The Mediterranean diet also ranks high for managing diabetes and heart disease. Similar to DASH, Mediterranean-style diets tend to be rich in vegetables, fruits, grains, beans, nuts, olive oil and fish. Small amounts of red wine are also encouraged. Mediterranean eating patterns reduce the risk of diabetes and cardiovascular events and lower A1C and triglyceride levels.

Additional highlights of the ADA nutrition report

The ADA summarizes their new nutritional advice in this recap, highlighting how healthy eating varies between people. The best food for you might not be good for me.

Some other tips from the new ADA report:

All patients can benefit from Medical Nutrition Therapy (MNT), meeting with a dietitian to figure out meal plans. A team led by William Yancy, MD, wrote, “Patients’ improvement in A1c levels with MNT were similar or greater than would be expected with medication.” If your insurance covers a dietitian consult, you might ask for one.

As reported in the Dietary Guidelines for Americans, adults with or without diabetes should eat a minimum of 14 grams of fiber for each 1,000 calories of food. Fiber is available in vegetables, pulses, beans, berries and whole grains, as well as in fiber supplements. Make sure to increase fluid intake when you increase fiber.

When you eat matters

When you eat can be as important as what you eat. Courtney Peterson, PhD, of the University of Alabama, Birmingham, reported on her experiments with early time-restricted feeding (eTRF). The idea of eTRF is to “eat in sync with our biological clocks (or circadian rhythms) by eating early in the day.” The style of eating “has already been shown to reverse or prevent diabetes/insulin resistance, high cholesterol levels, inflammation, and obesity in rodents,” she writes. “Now we are testing it in humans. In her studies, subjects fast for 14 or more hours a day. Nearly all eating is done in the morning; nothing is eaten after 3 PM, as some religious orders have long practiced. The morning eaters have had better insulin sensitivity, lower blood pressure and less hunger than those who ate later. According to Dr. Peterson, “If you eat late at night, it’s bad for your metabolism. Our bodies are optimized to do certain things at certain times of the day.”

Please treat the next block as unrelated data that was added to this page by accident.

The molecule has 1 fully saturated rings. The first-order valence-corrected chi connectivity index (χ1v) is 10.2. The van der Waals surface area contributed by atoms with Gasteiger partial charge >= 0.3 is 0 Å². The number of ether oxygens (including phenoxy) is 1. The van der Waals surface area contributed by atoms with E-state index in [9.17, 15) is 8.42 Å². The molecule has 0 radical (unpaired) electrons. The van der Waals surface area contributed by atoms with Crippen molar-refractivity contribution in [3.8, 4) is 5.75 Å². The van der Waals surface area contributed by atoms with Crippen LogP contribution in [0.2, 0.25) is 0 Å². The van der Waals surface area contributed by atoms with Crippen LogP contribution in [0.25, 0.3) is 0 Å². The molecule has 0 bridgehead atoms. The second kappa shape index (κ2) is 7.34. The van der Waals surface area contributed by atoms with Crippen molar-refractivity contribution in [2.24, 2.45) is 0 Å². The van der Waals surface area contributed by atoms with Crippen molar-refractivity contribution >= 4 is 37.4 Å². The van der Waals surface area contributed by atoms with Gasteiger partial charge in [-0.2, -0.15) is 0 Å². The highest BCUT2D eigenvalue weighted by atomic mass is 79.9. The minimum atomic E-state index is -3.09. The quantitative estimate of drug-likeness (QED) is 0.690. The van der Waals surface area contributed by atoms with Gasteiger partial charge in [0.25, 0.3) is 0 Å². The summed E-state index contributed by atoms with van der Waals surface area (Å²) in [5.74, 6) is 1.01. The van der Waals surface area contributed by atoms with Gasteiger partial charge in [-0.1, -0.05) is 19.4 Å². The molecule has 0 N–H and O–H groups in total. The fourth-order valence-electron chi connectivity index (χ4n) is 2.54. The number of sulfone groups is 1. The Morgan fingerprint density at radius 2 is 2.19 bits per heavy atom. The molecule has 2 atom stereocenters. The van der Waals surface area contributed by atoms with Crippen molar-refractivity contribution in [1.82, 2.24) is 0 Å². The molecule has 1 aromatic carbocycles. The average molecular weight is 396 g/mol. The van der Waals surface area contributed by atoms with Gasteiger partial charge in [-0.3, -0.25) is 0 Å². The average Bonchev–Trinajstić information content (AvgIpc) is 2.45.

She reported that on the oral glucose tolerance test (OGTT), used to diagnose diabetes, some people have prediabetes in the morning but diabetes in the afternoon. In studies, mice who ate at night gained more weight than those who ate the same food in daytime. Also in studies, after one week, women who ate big breakfasts and small dinners had lower insulin and glucose levels; they felt less hunger and lost weight.

Other forms of intermittent fasting also show promise. Rona Antoni, PhD, of the University of Surrey reported that fasting plans like 5:2, in which people eat normally for five days and have two days of very low intake, can cause equal amounts of weight loss, and possibly healthier weight loss — losing more fat and less muscle mass — than constant restricted eating.

Dr. Antoni cautioned that more human studies are needed. And Dr. Peterson advised, “What you eat still matters more,” cautioning that diabetes medications will need to be changed and monitored when people start a time-restricted eating or intermittent fasting plan.

Want to learn more about eating well with diabetes? Read “Improving Your Recipes: One Step at a Time,” “Top Tips for Healthier Eating” and “Cooking With Herbs and Spices.”